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Close-up portrait of either Heniek or Zalman Kaliksztajn in the Ambloy children's home.

Photograph | Digitized | Photograph Number: 29059

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    Close-up portrait of either Heniek or Zalman Kaliksztajn in the Ambloy children's home.
    Close-up portrait of either Heniek or Zalman Kaliksztajn in the Ambloy children's home.

    Overview

    Caption
    Close-up portrait of either Heniek or Zalman Kaliksztajn in the Ambloy children's home.
    Date
    Circa July 1945 - August 1945
    Locale
    Ambloy, [Loir-et-Cher] France
    Photo Credit
    United States Holocaust Memorial Museum, courtesy of Jacques Ribons
    Event History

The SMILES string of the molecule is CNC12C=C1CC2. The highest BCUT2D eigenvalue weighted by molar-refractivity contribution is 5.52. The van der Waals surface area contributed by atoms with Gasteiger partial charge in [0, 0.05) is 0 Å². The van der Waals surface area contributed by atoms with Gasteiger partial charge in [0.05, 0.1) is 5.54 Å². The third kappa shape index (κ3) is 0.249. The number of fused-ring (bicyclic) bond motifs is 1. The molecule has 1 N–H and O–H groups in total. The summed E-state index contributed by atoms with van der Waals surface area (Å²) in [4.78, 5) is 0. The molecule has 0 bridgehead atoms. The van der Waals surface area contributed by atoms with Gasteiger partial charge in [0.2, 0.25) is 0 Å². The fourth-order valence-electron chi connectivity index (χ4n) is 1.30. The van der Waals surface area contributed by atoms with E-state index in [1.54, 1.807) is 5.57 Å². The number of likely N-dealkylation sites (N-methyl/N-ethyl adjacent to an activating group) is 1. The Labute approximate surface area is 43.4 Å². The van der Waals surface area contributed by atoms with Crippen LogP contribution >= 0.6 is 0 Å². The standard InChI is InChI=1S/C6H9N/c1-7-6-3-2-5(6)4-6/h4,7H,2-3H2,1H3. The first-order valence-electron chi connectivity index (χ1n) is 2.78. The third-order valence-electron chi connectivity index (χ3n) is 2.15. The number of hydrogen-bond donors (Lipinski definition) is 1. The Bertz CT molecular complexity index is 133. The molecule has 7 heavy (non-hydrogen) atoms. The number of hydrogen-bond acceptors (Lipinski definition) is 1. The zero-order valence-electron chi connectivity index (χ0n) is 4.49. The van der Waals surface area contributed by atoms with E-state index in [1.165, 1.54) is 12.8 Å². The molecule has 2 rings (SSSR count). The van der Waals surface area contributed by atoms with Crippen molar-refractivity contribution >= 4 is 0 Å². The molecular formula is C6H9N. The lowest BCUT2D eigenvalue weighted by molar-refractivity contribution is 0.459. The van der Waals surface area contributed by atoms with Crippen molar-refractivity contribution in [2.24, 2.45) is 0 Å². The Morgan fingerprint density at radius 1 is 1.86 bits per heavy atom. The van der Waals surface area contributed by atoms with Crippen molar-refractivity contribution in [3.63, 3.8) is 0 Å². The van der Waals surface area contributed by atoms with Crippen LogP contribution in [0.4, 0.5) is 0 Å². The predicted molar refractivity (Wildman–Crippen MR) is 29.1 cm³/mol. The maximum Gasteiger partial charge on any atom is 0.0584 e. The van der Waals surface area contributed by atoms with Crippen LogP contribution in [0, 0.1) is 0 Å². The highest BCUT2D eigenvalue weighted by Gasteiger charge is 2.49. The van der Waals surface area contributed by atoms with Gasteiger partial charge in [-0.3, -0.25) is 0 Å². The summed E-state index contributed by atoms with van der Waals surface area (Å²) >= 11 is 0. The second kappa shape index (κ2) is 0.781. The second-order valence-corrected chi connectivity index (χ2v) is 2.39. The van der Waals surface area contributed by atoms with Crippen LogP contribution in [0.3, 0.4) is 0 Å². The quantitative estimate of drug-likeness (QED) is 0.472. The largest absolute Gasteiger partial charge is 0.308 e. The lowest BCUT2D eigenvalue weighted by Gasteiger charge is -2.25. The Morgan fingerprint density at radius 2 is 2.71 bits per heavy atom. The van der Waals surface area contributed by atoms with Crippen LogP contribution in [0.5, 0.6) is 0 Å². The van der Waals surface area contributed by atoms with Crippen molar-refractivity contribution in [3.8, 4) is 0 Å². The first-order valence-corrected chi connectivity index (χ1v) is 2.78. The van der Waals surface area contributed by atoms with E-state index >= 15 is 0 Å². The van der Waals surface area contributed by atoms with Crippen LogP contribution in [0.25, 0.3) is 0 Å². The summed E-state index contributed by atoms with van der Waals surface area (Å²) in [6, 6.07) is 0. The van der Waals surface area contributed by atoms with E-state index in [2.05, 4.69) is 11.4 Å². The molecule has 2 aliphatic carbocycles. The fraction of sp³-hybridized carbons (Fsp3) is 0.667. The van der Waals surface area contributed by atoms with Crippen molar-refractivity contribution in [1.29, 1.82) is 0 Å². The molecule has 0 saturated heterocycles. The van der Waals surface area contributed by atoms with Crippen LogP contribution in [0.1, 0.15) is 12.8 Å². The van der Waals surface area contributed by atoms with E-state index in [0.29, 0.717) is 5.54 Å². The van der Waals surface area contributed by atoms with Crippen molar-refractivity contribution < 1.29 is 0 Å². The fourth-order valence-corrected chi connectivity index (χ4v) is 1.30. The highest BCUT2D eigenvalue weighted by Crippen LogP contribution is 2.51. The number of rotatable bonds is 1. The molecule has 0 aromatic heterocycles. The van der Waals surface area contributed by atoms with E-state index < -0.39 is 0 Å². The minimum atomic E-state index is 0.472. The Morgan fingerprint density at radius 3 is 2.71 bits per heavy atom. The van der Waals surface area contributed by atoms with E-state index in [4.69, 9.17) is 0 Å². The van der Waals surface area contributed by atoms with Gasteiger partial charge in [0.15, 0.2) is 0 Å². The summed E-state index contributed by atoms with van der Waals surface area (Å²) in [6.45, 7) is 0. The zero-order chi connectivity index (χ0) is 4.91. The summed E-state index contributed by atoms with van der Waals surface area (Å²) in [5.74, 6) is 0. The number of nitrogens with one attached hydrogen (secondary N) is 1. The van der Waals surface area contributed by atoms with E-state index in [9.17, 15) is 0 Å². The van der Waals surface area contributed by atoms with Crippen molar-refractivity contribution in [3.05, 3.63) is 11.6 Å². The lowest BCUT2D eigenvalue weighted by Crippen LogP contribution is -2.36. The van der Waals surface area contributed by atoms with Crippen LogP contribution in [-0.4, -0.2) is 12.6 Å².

The Buchenwald children were a group of approximately 1000 Jewish child survivors found by American troops when they liberated the Buchenwald concentration camp on April 11, 1945. Most of the children were originally from Poland, though others came from Hungary, Slovenia and Ruthenia. Unsure of what to do with the child survivors, American army chaplains, Rabbi Herschel Schacter and Rabbi Robert Marcus, contacted the offices of the OSE (Oeuvre de Secours aux Enfants), the Jewish children's relief organization in Geneva. They arranged to send 427 of the children to France, 280 to Switzerland and 250 to England. [Vivette Samuels reverses the figures for England and Switzerland in her monograph, "Sauver les Enfants."] On June 2, 1945 OSE representatives arrived in Buchenwald, and together with Rabbi Marcus escorted the transport of children to France. Rabbi Schacter accompanied the second transport to Switzerland. Because of the difficulty in finding clothing for the children, the boys were clad in Hitler Youth uniforms. This created a problem, for when the train crossed into France, it was greeted by an angry populace who assumed the train was carrying Nazi youth. Thereafter the words "KZ Buchenwald orphans" were painted on the outside of the train to avoid confusion. On June 6, 1945 the French transport arrived at the Andelys station and the orphans were taken to a children's home in Ecouis (Eure). The home had been set up to accommodate young children, but in fact only 30 of the boys were below the age of 13. This was only one of the many problems faced by the OSE personnel, who were not prepared to handle a large group of demanding, rebellious teenagers who were full of anger for what they had experienced. At Ecouis the boys were given medical care, counseling and schooling until more permanent accommodations could be found. Most of the children remained only four to eight weeks at Ecouis before being moved elsewhere, and the home was closed in August 1945. Among the first to leave were a group of 173 children who had family in Palestine. They were given immigration certificates and departed from Marseilles in July aboard the British vessel, the RMS Mataroa. The remaining boys at Ecouis were soon transferred to other residences and homes. Some of the older ones were sent to the Foyer d'Etudiants located on the rue Rollin in Paris, where they boarded while attending vocational training courses or working at jobs in the city. Others were sent to the Chateau de Boucicaut home in Fontenay-aux-Roses (Hauts-de-Seine). Many of the boys came from religiously observant homes. Since the OSE could not obtain kosher food for everyone, they divided the children into religious and non-religious groups. Dr. Charly Merzbach offered OSE the use of his estate, the Chateau d'Ambloy (Loir-et-Cher) for the summer, and between 90 and 100 boys chose to go there in order to receive kosher food and live in a religious environment. In October 1945 the children and staff of Ambloy were relocated to the Chateau de Vaucelles in Taverny (Val d'Oise). About 50 of the non-religious boys were taken to the Villa Concordiale in Le Vesinet (Yvelines) near Paris that housed an equal number of French Jewish orphans. In the summer they went to the Foyer de Champigny in Champigny-sur-Marne (Val-de-Marne). In all the homes attended by the Buchenwald children vocational training as well as regular classroom instruction was offered. At the same time OSE social workers made every effort to locate surviving relatives, succeeding in about half the cases. By the end of 1948 all of the Buchenwald children who had come to France had left the OSE fold and begun new lives for themselves.